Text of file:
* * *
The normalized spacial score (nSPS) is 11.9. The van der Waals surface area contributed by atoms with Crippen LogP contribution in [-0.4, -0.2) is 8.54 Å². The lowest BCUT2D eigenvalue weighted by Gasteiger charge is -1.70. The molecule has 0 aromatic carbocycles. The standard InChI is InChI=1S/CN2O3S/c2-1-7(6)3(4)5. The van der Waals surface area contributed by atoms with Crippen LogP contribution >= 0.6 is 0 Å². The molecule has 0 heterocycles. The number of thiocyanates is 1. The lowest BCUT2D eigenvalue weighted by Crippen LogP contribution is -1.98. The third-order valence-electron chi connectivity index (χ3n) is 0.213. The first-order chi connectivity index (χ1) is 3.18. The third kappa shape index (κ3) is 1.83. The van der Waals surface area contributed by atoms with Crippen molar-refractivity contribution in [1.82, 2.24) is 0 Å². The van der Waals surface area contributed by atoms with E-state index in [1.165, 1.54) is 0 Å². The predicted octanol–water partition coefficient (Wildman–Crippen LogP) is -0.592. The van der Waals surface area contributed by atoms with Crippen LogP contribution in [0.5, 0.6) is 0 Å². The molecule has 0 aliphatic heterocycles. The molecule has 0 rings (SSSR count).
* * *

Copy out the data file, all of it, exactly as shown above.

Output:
The normalized spacial score (nSPS) is 11.9. The van der Waals surface area contributed by atoms with Crippen LogP contribution in [-0.4, -0.2) is 8.54 Å². The lowest BCUT2D eigenvalue weighted by Gasteiger charge is -1.70. The molecule has 0 aromatic carbocycles. The standard InChI is InChI=1S/CN2O3S/c2-1-7(6)3(4)5. The van der Waals surface area contributed by atoms with Crippen LogP contribution >= 0.6 is 0 Å². The molecule has 0 heterocycles. The number of thiocyanates is 1. The lowest BCUT2D eigenvalue weighted by Crippen LogP contribution is -1.98. The third-order valence-electron chi connectivity index (χ3n) is 0.213. The first-order chi connectivity index (χ1) is 3.18. The third kappa shape index (κ3) is 1.83. The van der Waals surface area contributed by atoms with Crippen molar-refractivity contribution in [1.82, 2.24) is 0 Å². The van der Waals surface area contributed by atoms with E-state index in [1.165, 1.54) is 0 Å². The predicted octanol–water partition coefficient (Wildman–Crippen LogP) is -0.592. The van der Waals surface area contributed by atoms with Crippen LogP contribution in [0.5, 0.6) is 0 Å². The molecule has 0 aliphatic heterocycles. The molecule has 0 rings (SSSR count).